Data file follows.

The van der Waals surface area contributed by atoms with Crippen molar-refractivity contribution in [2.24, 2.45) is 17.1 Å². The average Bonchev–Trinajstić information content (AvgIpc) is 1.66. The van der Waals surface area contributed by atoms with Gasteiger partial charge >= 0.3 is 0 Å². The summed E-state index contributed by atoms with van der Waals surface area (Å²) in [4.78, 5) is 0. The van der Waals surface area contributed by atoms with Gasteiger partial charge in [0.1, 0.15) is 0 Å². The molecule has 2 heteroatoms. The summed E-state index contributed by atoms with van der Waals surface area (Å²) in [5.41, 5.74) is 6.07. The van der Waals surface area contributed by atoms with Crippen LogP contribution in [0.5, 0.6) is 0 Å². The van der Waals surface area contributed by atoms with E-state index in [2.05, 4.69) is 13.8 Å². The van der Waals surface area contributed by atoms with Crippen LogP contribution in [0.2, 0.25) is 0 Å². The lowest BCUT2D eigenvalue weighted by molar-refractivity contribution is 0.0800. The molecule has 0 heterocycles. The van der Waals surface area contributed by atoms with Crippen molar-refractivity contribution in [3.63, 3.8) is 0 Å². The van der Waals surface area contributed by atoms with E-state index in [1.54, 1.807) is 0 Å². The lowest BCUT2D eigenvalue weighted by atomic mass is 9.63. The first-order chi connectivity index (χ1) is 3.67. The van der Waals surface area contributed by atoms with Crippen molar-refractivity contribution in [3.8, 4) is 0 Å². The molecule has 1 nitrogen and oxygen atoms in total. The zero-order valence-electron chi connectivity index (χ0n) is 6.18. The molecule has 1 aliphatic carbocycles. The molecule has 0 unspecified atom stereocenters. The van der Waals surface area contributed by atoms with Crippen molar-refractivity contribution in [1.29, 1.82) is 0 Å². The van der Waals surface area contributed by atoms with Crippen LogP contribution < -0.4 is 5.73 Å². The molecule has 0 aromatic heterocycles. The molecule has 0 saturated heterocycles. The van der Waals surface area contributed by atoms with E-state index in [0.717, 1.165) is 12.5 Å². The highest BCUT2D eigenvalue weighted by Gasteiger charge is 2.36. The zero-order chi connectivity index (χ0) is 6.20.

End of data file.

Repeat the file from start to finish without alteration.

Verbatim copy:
The van der Waals surface area contributed by atoms with Crippen molar-refractivity contribution in [2.24, 2.45) is 17.1 Å². The average Bonchev–Trinajstić information content (AvgIpc) is 1.66. The van der Waals surface area contributed by atoms with Gasteiger partial charge >= 0.3 is 0 Å². The summed E-state index contributed by atoms with van der Waals surface area (Å²) in [4.78, 5) is 0. The van der Waals surface area contributed by atoms with Gasteiger partial charge in [0.1, 0.15) is 0 Å². The molecule has 2 heteroatoms. The summed E-state index contributed by atoms with van der Waals surface area (Å²) in [5.41, 5.74) is 6.07. The van der Waals surface area contributed by atoms with Crippen LogP contribution in [0.5, 0.6) is 0 Å². The van der Waals surface area contributed by atoms with E-state index in [2.05, 4.69) is 13.8 Å². The van der Waals surface area contributed by atoms with Crippen LogP contribution in [0.2, 0.25) is 0 Å². The lowest BCUT2D eigenvalue weighted by molar-refractivity contribution is 0.0800. The molecule has 0 heterocycles. The van der Waals surface area contributed by atoms with Crippen molar-refractivity contribution in [3.63, 3.8) is 0 Å². The van der Waals surface area contributed by atoms with E-state index in [1.54, 1.807) is 0 Å². The lowest BCUT2D eigenvalue weighted by atomic mass is 9.63. The first-order chi connectivity index (χ1) is 3.67. The van der Waals surface area contributed by atoms with Crippen molar-refractivity contribution in [3.8, 4) is 0 Å². The molecule has 1 nitrogen and oxygen atoms in total. The zero-order valence-electron chi connectivity index (χ0n) is 6.18. The molecule has 1 aliphatic carbocycles. The molecule has 0 unspecified atom stereocenters. The van der Waals surface area contributed by atoms with Crippen molar-refractivity contribution in [1.29, 1.82) is 0 Å². The van der Waals surface area contributed by atoms with Crippen LogP contribution < -0.4 is 5.73 Å². The molecule has 0 aromatic heterocycles. The molecule has 0 saturated heterocycles. The van der Waals surface area contributed by atoms with E-state index in [0.717, 1.165) is 12.5 Å². The highest BCUT2D eigenvalue weighted by Gasteiger charge is 2.36. The zero-order chi connectivity index (χ0) is 6.20.